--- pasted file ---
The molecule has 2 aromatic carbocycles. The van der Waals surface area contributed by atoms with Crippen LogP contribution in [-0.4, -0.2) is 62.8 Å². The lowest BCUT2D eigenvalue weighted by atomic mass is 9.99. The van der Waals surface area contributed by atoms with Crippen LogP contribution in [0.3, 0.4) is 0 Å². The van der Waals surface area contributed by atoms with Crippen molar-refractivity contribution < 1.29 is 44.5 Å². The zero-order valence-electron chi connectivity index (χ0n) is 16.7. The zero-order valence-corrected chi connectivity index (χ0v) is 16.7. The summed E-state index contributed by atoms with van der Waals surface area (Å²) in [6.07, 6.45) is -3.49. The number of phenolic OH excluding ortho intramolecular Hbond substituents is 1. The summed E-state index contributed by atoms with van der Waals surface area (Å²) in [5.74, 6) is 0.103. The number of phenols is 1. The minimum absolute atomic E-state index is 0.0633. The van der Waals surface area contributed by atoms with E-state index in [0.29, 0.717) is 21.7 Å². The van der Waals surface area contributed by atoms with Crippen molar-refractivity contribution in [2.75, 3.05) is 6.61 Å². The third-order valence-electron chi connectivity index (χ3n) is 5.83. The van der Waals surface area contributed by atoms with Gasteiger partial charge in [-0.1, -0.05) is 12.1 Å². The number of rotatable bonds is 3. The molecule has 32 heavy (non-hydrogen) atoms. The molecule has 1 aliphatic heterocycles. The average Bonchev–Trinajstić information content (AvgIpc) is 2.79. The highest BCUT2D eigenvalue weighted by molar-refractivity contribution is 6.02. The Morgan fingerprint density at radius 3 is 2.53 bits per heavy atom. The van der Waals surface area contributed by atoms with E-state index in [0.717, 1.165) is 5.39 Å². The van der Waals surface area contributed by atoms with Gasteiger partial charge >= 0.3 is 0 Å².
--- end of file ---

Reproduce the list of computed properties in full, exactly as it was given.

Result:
The molecule has 2 aromatic carbocycles. The van der Waals surface area contributed by atoms with Crippen LogP contribution in [-0.4, -0.2) is 62.8 Å². The lowest BCUT2D eigenvalue weighted by atomic mass is 9.99. The van der Waals surface area contributed by atoms with Crippen LogP contribution in [0.3, 0.4) is 0 Å². The van der Waals surface area contributed by atoms with Crippen molar-refractivity contribution < 1.29 is 44.5 Å². The zero-order valence-electron chi connectivity index (χ0n) is 16.7. The zero-order valence-corrected chi connectivity index (χ0v) is 16.7. The summed E-state index contributed by atoms with van der Waals surface area (Å²) in [6.07, 6.45) is -3.49. The number of phenolic OH excluding ortho intramolecular Hbond substituents is 1. The summed E-state index contributed by atoms with van der Waals surface area (Å²) in [5.74, 6) is 0.103. The number of phenols is 1. The minimum absolute atomic E-state index is 0.0633. The van der Waals surface area contributed by atoms with E-state index in [0.29, 0.717) is 21.7 Å². The van der Waals surface area contributed by atoms with Crippen molar-refractivity contribution in [2.75, 3.05) is 6.61 Å². The third-order valence-electron chi connectivity index (χ3n) is 5.83. The van der Waals surface area contributed by atoms with Gasteiger partial charge in [-0.1, -0.05) is 12.1 Å². The number of rotatable bonds is 3. The molecule has 32 heavy (non-hydrogen) atoms. The molecule has 1 aliphatic heterocycles. The average Bonchev–Trinajstić information content (AvgIpc) is 2.79. The highest BCUT2D eigenvalue weighted by molar-refractivity contribution is 6.02. The Morgan fingerprint density at radius 3 is 2.53 bits per heavy atom. The van der Waals surface area contributed by atoms with E-state index in [0.717, 1.165) is 5.39 Å². The van der Waals surface area contributed by atoms with Gasteiger partial charge >= 0.3 is 0 Å².